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Using Notes

Using Notes provides you with in-depth training on Design. Taught by Mike Rankin as part of the Crea… Show More

Creating Long Documents with InDesign

with Mike Rankin

Video: Using Notes

Using Notes provides you with in-depth training on Design. Taught by Mike Rankin as part of the Creating Long Documents with InDesign
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  1. 10m 48s
    1. Welcome
    2. Using the exercise files and scripts
      1m 51s
    3. Long-document workflow overview
      4m 20s
    4. Analyzing the planned output
      3m 43s
  2. 34m 8s
    1. Using master pages
      9m 34s
    2. Using layers
      7m 23s
    3. Using text variables
      6m 42s
    4. Using section markers
      5m 44s
    5. Synchronizing text
      4m 45s
  3. 26m 16s
    1. Using InDesign templates
      7m 10s
    2. Setting up preferences
      3m 27s
    3. Using Word templates
      5m 50s
    4. InCopy workflows
      5m 17s
    5. Creating a production manual
      4m 32s
  4. 39m 52s
    1. Using Based On styles
      6m 4s
    2. Using nested styles
      5m 56s
    3. Using Next Style
      3m 39s
    4. Using GREP styles
      6m 17s
    5. Using object styles
      2m 48s
    6. Using table and cell styles
      5m 8s
    7. Using swatches
      5m 33s
    8. Using Quick Apply
      4m 27s
  5. 37m 57s
    1. Placing text
      4m 57s
    2. Placing images
      3m 41s
    3. Creating metadata captions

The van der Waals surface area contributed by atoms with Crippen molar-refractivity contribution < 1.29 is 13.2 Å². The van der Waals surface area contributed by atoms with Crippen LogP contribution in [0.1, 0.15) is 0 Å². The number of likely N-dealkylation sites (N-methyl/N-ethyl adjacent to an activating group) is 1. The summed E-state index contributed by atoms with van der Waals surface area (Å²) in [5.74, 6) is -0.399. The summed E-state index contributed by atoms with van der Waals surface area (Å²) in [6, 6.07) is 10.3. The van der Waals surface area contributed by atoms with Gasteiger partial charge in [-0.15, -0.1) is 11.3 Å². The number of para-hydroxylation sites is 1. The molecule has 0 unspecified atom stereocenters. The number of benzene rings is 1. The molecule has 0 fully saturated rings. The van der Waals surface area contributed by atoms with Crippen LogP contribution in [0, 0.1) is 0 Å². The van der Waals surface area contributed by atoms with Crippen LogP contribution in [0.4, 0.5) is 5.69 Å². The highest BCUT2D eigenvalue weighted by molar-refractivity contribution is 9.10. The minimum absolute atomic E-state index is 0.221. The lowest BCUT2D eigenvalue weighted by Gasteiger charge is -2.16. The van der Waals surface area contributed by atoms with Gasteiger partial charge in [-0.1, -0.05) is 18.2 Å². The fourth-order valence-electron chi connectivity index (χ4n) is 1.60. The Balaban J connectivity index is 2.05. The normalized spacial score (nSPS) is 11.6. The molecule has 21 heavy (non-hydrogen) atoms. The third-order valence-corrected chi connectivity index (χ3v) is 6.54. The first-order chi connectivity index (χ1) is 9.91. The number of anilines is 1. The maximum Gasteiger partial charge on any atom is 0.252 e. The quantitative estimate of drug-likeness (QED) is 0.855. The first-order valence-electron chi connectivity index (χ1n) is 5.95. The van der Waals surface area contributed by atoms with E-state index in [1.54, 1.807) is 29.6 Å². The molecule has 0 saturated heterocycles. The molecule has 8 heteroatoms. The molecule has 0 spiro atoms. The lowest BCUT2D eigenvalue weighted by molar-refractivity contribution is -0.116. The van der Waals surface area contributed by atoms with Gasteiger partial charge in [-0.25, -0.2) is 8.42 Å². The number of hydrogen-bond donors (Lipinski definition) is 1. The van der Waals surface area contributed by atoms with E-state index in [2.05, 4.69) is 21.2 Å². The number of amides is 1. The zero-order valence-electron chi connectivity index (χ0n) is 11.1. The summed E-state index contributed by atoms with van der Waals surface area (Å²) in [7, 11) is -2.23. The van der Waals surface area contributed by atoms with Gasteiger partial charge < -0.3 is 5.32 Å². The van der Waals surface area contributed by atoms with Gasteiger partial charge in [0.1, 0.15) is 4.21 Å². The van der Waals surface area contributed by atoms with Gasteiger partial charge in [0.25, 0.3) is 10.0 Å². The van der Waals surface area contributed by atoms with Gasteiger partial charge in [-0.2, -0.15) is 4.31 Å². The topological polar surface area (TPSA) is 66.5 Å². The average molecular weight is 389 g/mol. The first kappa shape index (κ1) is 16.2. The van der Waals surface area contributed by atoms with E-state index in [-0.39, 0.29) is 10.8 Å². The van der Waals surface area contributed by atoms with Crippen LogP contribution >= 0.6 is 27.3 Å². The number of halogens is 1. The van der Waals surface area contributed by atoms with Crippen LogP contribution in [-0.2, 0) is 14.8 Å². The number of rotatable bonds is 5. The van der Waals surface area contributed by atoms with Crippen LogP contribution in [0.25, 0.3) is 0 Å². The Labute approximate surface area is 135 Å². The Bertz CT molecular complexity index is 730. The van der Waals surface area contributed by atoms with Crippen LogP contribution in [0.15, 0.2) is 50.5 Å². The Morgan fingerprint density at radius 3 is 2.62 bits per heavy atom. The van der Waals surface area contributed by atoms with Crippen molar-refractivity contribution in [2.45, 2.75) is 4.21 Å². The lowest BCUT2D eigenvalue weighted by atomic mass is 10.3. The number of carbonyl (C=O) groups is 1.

4m 3s
    4. Using Mini Bridge
      4m 38s
    5. Using libraries and snippets
      6m 4s
    6. Using GREP Find/Change
      5m 5s
    7. Find/Change tips
      5m 21s
    8. Using Layout Adjustment
      4m 8s
  6. 15m 54s
    1. Using Notes
      4m 7s
    2. Tracking changes
      4m 36s
    3. Using CS Review
      7m 11s
  7. 34m 43s
    1. Creating tables of contents
      7m 9s
    2. Alternative uses for the TOC feature
      4m 9s
    3. Creating cross-references
      6m 8s
    4. Creating footnotes
      6m 31s
    5. Importing footnotes
      6m 47s
    6. Creating endnotes
      3m 59s
  8. 33m 50s
    1. Scoping out the index
      2m 19s
    2. Creating index topics and references
      9m 29s
    3. Creating index cross-references
      3m 1s
    4. Creating index references with Find/Change
      3m 31s
    5. Generating an index
      3m 35s
    6. Preserving formatting in an index
      5m 13s
    7. Using third-party indexing tools
      6m 42s
  9. 26m 46s
    1. Using InDesign book files
      4m 38s
    2. Numbering book documents
      5m 46s
    3. Synchronizing book documents
      7m 6s
    4. Preflighting book documents
      3m 49s
    5. Outputting book documents
      5m 27s
  10. 12m 54s
    1. Using conditional text
      5m 1s
    2. Using Smart Text Reflow
      4m 3s
    3. Using object styles for customization
      3m 50s
  11. 25m 18s
    1. Preflighting documents
      6m 56s
    2. Exporting to print PDF
      5m 27s
    3. Exporting to interactive PDF
      5m 36s
    4. Archiving a project
      7m 19s
  12. 48s
    1. Goodbye

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Using Notes
Video duration: 4m 7s 4h 59m Intermediate


Using Notes provides you with in-depth training on Design. Taught by Mike Rankin as part of the Creating Long Documents with InDesign

InCopy InDesign

Using Notes

When you're working on long documents, you often work as part of a team. Sometimes people may need to make comments, ask questions, or even store text for later use. And sometimes you might want to save a reminder for yourself to come back and check or fix something later. With the Notes feature, you can embed editorial notes in a text frame for all these uses. Let's see how they work. So here I have shown the Notes panel. You can get at the Notes panel via Window > Editorial > Notes. And in the layout, notes are indicated by these little hourglass shapes.